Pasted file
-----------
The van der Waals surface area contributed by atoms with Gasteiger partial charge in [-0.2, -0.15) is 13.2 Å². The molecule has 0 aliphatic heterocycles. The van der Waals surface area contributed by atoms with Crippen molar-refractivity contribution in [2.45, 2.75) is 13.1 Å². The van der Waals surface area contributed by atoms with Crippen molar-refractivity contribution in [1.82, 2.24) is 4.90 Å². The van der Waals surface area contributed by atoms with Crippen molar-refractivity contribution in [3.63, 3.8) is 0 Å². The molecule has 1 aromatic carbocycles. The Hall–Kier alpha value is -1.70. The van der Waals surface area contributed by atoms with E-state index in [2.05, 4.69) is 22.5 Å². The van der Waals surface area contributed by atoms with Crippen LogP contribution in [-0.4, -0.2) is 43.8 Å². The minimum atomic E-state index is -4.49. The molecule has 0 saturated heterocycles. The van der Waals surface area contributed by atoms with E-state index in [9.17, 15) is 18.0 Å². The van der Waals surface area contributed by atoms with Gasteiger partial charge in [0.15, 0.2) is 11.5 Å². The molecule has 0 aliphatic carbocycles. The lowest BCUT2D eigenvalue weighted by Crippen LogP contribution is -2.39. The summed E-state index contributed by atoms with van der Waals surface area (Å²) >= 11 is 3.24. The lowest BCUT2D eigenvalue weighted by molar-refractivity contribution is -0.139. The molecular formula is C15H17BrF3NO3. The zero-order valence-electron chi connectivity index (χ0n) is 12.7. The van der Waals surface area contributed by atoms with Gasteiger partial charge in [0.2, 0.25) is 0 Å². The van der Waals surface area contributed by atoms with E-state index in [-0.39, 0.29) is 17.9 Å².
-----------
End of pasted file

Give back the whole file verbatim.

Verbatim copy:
The van der Waals surface area contributed by atoms with Gasteiger partial charge in [-0.2, -0.15) is 13.2 Å². The molecule has 0 aliphatic heterocycles. The van der Waals surface area contributed by atoms with Crippen molar-refractivity contribution in [2.45, 2.75) is 13.1 Å². The van der Waals surface area contributed by atoms with Crippen molar-refractivity contribution in [1.82, 2.24) is 4.90 Å². The van der Waals surface area contributed by atoms with Crippen molar-refractivity contribution in [3.63, 3.8) is 0 Å². The molecule has 1 aromatic carbocycles. The Hall–Kier alpha value is -1.70. The van der Waals surface area contributed by atoms with E-state index in [2.05, 4.69) is 22.5 Å². The van der Waals surface area contributed by atoms with Crippen LogP contribution in [-0.4, -0.2) is 43.8 Å². The minimum atomic E-state index is -4.49. The molecule has 0 saturated heterocycles. The van der Waals surface area contributed by atoms with E-state index in [9.17, 15) is 18.0 Å². The van der Waals surface area contributed by atoms with Gasteiger partial charge in [0.15, 0.2) is 11.5 Å². The molecule has 0 aliphatic carbocycles. The lowest BCUT2D eigenvalue weighted by Crippen LogP contribution is -2.39. The summed E-state index contributed by atoms with van der Waals surface area (Å²) >= 11 is 3.24. The lowest BCUT2D eigenvalue weighted by molar-refractivity contribution is -0.139. The molecular formula is C15H17BrF3NO3. The zero-order valence-electron chi connectivity index (χ0n) is 12.7. The van der Waals surface area contributed by atoms with Gasteiger partial charge in [0.2, 0.25) is 0 Å². The van der Waals surface area contributed by atoms with E-state index in [-0.39, 0.29) is 17.9 Å².